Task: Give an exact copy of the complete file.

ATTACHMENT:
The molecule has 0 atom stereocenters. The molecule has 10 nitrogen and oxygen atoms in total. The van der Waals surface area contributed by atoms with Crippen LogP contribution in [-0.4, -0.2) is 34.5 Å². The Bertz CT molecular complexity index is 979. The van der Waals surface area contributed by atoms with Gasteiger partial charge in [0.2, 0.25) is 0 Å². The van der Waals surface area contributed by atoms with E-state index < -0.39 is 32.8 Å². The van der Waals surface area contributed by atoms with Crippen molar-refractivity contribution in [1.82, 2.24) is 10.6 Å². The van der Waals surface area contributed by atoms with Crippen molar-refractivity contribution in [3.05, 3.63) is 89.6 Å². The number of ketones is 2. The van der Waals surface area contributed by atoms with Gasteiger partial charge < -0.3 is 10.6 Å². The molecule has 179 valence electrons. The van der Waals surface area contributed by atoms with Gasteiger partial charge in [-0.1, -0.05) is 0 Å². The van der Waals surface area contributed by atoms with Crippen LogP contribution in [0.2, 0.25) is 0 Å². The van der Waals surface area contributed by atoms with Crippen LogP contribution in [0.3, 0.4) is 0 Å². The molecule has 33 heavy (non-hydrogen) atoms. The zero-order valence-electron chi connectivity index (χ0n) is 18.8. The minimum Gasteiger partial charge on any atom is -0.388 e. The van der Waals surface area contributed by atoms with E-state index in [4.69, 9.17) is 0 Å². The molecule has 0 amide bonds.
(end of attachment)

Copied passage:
The molecule has 0 atom stereocenters. The molecule has 10 nitrogen and oxygen atoms in total. The van der Waals surface area contributed by atoms with Crippen LogP contribution in [-0.4, -0.2) is 34.5 Å². The Bertz CT molecular complexity index is 979. The van der Waals surface area contributed by atoms with Gasteiger partial charge in [0.2, 0.25) is 0 Å². The van der Waals surface area contributed by atoms with E-state index < -0.39 is 32.8 Å². The van der Waals surface area contributed by atoms with Crippen molar-refractivity contribution in [1.82, 2.24) is 10.6 Å². The van der Waals surface area contributed by atoms with Crippen molar-refractivity contribution in [3.05, 3.63) is 89.6 Å². The number of ketones is 2. The van der Waals surface area contributed by atoms with Gasteiger partial charge < -0.3 is 10.6 Å². The molecule has 179 valence electrons. The van der Waals surface area contributed by atoms with Gasteiger partial charge in [-0.1, -0.05) is 0 Å². The van der Waals surface area contributed by atoms with Crippen LogP contribution in [0.2, 0.25) is 0 Å². The van der Waals surface area contributed by atoms with Crippen LogP contribution in [0.3, 0.4) is 0 Å². The molecule has 33 heavy (non-hydrogen) atoms. The zero-order valence-electron chi connectivity index (χ0n) is 18.8. The minimum Gasteiger partial charge on any atom is -0.388 e. The van der Waals surface area contributed by atoms with E-state index in [4.69, 9.17) is 0 Å². The molecule has 0 amide bonds.